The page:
One in four female refugees is employed in Germany

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Six years after the height of the migration crisis, 27 percent of the female refugees who came to Germany have a job, and a similar number of them have a basic command of the German language.

The integration of refugees into German society and the economy was a key task six years ago when Chancellor Angela Merkel delivered the legendary remark of “Wir schaffen das,“ meaning “We can do it.“

In 2015 and 2016, 1.2 million immigrants came to the country, mainly from the Middle East but also from Africa. A total of over 2 million people have arrived in the EU’s largest country since the middle of the last decade, 120,000 last year alone.

A study by the Institute for Employment Research (IAB) examines whether newcomers are being integrated into the economy. The difference between integration for men and women is particularly noticeable. After five years in Germany, according to the IAB, only 27 percent of the women work, while 61 percent of the men have a job. This includes those who are studying, working part-time, or working as interns. The results are based on surveys conducted among refugees between 2016 and 2019, the daily Die Welt reported.

At the height of the migration crisis five years ago, the head of the German Labor Office, Detlef Scheele, promised that half of all refugees would be working within five years. This has been achieved for male asylum seekers, but significantly less so for female ones. 

The reason for this is partly because many of the women are having children and not working, which in turn may be due to cultural differences, as in Muslim families, women remain at home and do not have a career. 

This issue pops up again when it comes to IAB’s data regarding those looking for a job. After five years in Germany, 56 percent of female refugees are not looking for work, while for men, this proportion is 22 percent. This is mainly attributed to three-quarters of refugee women having minor children. IAB experts also point out that the German labor market does not offer enough opportunities for women with a refugee background.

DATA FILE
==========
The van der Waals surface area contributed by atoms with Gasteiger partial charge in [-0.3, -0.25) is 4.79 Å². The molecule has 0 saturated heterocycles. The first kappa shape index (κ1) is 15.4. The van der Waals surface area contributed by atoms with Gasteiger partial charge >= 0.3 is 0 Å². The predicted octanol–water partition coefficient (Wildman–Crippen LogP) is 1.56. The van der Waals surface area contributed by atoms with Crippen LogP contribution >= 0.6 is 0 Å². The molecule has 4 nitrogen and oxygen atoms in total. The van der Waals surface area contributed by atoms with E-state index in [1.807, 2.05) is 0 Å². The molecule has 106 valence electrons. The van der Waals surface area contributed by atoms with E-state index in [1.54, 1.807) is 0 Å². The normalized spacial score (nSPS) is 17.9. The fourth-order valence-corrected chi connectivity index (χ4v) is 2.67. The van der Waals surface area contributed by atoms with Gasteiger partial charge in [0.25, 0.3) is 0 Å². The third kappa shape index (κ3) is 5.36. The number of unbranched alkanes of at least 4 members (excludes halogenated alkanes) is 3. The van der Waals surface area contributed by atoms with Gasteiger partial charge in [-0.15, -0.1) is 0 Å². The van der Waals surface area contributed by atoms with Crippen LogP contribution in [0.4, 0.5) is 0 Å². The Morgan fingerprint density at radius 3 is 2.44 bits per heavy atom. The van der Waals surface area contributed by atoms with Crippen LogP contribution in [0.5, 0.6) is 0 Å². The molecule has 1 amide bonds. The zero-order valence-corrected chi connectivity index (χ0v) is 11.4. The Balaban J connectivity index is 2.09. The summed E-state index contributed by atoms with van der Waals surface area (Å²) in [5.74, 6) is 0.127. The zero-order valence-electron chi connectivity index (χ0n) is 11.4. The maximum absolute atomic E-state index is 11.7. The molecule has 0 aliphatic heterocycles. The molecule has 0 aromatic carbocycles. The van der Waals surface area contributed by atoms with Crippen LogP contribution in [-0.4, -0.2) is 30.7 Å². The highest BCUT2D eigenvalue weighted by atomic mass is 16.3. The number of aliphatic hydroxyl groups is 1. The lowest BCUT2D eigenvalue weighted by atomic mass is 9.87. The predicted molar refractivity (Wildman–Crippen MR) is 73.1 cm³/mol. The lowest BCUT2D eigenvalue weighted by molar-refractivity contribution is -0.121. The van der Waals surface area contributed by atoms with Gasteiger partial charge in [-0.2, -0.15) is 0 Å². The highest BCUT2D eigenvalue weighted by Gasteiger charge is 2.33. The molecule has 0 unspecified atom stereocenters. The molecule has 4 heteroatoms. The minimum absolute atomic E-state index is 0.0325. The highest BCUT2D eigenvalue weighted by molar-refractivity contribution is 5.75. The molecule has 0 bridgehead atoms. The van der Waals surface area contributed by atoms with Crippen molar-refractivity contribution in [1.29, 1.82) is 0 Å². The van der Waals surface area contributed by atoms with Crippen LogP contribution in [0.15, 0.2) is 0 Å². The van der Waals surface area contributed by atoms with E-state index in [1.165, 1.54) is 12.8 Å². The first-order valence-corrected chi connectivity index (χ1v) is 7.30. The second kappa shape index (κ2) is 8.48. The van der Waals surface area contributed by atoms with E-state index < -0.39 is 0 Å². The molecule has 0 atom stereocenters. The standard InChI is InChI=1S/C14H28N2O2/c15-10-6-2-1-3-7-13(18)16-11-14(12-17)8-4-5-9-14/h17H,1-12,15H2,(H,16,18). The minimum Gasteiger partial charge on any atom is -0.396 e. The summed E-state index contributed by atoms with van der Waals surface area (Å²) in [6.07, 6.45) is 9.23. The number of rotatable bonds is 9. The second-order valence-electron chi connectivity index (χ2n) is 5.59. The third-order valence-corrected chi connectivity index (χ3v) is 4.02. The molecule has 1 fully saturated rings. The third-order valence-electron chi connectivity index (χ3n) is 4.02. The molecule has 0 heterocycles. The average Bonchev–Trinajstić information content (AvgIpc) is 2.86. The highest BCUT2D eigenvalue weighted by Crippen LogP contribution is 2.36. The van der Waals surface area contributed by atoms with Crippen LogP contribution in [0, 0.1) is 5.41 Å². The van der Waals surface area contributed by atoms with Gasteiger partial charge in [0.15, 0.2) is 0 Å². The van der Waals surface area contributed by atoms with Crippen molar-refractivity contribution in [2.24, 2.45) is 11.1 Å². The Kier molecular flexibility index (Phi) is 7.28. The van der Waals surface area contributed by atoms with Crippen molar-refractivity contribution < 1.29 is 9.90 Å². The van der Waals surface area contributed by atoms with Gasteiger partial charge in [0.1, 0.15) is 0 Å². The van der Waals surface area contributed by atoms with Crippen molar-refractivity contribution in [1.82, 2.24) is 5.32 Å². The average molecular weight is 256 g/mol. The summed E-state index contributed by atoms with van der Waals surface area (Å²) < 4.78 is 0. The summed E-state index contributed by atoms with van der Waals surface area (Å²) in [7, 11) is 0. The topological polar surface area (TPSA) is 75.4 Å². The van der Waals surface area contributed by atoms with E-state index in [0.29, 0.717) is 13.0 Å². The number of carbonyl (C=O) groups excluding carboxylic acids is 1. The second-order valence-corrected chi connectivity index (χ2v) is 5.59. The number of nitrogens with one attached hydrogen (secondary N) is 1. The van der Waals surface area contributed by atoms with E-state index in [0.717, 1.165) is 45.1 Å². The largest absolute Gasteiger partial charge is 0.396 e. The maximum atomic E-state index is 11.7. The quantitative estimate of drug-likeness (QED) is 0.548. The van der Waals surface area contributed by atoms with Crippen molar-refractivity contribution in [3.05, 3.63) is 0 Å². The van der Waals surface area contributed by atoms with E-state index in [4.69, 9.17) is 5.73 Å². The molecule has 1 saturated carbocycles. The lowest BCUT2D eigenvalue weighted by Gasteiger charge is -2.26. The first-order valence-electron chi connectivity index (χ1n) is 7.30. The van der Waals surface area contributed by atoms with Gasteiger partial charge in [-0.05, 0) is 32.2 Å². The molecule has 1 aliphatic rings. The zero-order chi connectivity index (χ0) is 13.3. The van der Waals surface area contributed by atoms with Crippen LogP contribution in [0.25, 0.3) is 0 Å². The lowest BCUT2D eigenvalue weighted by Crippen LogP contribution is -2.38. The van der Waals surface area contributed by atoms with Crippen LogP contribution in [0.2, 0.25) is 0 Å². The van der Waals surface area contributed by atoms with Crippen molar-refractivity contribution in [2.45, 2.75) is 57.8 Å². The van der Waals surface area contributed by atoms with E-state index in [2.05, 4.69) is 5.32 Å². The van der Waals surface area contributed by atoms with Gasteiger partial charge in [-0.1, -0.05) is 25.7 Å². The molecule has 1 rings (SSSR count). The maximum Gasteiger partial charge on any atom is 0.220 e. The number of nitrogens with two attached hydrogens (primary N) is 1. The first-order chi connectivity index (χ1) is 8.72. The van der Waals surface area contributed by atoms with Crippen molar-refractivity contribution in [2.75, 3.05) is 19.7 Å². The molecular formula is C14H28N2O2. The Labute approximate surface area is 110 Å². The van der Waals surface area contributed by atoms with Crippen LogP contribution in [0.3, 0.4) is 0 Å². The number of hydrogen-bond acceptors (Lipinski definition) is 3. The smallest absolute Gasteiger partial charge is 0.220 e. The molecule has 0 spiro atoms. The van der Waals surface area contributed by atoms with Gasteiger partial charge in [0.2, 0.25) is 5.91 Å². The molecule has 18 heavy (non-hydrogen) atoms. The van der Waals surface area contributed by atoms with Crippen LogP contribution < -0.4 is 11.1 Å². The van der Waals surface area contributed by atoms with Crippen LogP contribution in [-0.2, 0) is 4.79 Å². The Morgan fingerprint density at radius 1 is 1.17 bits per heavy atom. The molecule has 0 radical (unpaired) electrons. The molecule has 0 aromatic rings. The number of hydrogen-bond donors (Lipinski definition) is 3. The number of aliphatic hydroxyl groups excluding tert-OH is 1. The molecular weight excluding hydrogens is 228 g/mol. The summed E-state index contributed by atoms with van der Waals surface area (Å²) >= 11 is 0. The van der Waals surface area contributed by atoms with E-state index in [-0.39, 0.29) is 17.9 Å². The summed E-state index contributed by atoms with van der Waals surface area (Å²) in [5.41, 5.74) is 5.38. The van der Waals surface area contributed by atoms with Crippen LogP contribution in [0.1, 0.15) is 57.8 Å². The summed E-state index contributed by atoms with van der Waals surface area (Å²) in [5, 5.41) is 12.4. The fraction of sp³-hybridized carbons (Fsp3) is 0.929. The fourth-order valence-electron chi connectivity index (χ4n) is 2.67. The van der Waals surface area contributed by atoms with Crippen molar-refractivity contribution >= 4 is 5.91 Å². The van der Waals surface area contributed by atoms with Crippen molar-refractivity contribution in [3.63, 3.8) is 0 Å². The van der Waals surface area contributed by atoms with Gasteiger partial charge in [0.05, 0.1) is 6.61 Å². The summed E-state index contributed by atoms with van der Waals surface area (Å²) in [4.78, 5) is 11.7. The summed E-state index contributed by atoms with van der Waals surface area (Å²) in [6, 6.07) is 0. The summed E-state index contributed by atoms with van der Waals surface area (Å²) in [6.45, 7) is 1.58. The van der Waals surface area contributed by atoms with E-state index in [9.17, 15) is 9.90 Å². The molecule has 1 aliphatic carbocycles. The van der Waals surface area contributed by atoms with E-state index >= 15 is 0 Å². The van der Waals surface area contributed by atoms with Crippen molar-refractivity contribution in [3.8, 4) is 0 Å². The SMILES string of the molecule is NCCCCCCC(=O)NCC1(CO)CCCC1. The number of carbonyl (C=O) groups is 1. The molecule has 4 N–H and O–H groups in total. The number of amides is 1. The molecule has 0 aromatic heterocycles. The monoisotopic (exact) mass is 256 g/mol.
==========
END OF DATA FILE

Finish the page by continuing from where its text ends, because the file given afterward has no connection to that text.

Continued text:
An additional problem is insufficient knowledge of German. Those refugees who take a so-called integration course, which also includes German language lessons, have a better chance of finding a paid job; however, 17 percent of those who sign up for the course are illiterate. After a year in Germany, only 9 percent of men and 2 percent of women are working.

Although women would in many cases want to work, employment rates in their countries of origin are also extremely low: 16.5 percent in Syria, 13.5 percent in Iraq and 21 percent in Afghanistan. Immigrant women also have more children than the average German woman — 2 versus 1.5 — and the lower their education, the more children they have.

The Federal Institute for Population Research (BIB) said that most women who come to Germany are from Muslim countries where large families with many children are more common. In the first generation, half of the Muslim women in Germany have three or more children. The higher the number of children women have, the more difficult it is for them to enter the labor market, as they usually lack the necessary qualifications. This, of course, means an increased burden on the German social system, especially in cases where a man loses his job.

Title image: In this Wednesday, Sept. 14, 2016 photo, Samir Qasu, 46, right, and his wife Bessi Qasim, 43, Yazidi migrants from Sinjar, Iraq, attend their integration course at the town hall in Denzlingen, Germany. (AP Photo/Muhammed Muheisen)

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